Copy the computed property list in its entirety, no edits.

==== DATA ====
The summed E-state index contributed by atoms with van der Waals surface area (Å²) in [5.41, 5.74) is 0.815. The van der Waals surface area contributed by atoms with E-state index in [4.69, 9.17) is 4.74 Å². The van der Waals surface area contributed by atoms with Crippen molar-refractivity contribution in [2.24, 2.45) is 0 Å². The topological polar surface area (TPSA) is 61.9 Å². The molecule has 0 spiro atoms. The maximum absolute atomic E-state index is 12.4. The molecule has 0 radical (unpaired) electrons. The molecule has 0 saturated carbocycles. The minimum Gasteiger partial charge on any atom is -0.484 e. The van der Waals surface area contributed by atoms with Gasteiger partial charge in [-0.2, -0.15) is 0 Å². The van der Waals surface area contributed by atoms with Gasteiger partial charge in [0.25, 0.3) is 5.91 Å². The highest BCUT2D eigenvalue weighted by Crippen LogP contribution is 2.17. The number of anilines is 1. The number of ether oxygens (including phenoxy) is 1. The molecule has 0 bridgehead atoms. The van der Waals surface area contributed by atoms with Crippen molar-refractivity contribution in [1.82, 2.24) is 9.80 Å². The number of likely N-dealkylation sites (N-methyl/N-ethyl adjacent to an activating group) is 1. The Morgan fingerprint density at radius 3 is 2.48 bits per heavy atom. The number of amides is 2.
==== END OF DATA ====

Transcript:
The summed E-state index contributed by atoms with van der Waals surface area (Å²) in [5.41, 5.74) is 0.815. The van der Waals surface area contributed by atoms with E-state index in [4.69, 9.17) is 4.74 Å². The van der Waals surface area contributed by atoms with Crippen molar-refractivity contribution in [2.24, 2.45) is 0 Å². The topological polar surface area (TPSA) is 61.9 Å². The molecule has 0 spiro atoms. The maximum absolute atomic E-state index is 12.4. The molecule has 0 radical (unpaired) electrons. The molecule has 0 saturated carbocycles. The minimum Gasteiger partial charge on any atom is -0.484 e. The van der Waals surface area contributed by atoms with Gasteiger partial charge in [-0.2, -0.15) is 0 Å². The van der Waals surface area contributed by atoms with Gasteiger partial charge in [0.25, 0.3) is 5.91 Å². The highest BCUT2D eigenvalue weighted by Crippen LogP contribution is 2.17. The number of anilines is 1. The number of ether oxygens (including phenoxy) is 1. The molecule has 0 bridgehead atoms. The van der Waals surface area contributed by atoms with Crippen molar-refractivity contribution in [1.82, 2.24) is 9.80 Å². The number of likely N-dealkylation sites (N-methyl/N-ethyl adjacent to an activating group) is 1. The Morgan fingerprint density at radius 3 is 2.48 bits per heavy atom. The number of amides is 2.